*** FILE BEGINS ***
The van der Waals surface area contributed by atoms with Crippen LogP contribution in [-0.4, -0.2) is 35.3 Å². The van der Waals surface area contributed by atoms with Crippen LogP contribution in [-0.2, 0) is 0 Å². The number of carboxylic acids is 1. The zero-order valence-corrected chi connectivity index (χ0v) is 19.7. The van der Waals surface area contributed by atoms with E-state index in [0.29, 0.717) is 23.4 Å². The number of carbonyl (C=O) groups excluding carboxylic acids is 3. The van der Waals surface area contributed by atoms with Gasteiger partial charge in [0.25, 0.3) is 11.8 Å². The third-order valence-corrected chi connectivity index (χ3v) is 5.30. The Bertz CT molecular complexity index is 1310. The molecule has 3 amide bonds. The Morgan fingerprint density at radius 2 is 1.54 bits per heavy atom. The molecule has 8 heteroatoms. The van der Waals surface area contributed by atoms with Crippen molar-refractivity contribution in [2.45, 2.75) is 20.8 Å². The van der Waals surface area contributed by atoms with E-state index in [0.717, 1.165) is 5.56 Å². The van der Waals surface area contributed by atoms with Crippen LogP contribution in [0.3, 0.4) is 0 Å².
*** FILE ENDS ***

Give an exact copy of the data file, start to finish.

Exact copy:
The van der Waals surface area contributed by atoms with Crippen LogP contribution in [-0.4, -0.2) is 35.3 Å². The van der Waals surface area contributed by atoms with Crippen LogP contribution in [-0.2, 0) is 0 Å². The number of carboxylic acids is 1. The zero-order valence-corrected chi connectivity index (χ0v) is 19.7. The van der Waals surface area contributed by atoms with E-state index in [0.29, 0.717) is 23.4 Å². The number of carbonyl (C=O) groups excluding carboxylic acids is 3. The van der Waals surface area contributed by atoms with Gasteiger partial charge in [0.25, 0.3) is 11.8 Å². The third-order valence-corrected chi connectivity index (χ3v) is 5.30. The Bertz CT molecular complexity index is 1310. The molecule has 3 amide bonds. The Morgan fingerprint density at radius 2 is 1.54 bits per heavy atom. The molecule has 8 heteroatoms. The van der Waals surface area contributed by atoms with Crippen molar-refractivity contribution in [2.45, 2.75) is 20.8 Å². The van der Waals surface area contributed by atoms with E-state index in [0.717, 1.165) is 5.56 Å². The van der Waals surface area contributed by atoms with Crippen LogP contribution in [0.3, 0.4) is 0 Å².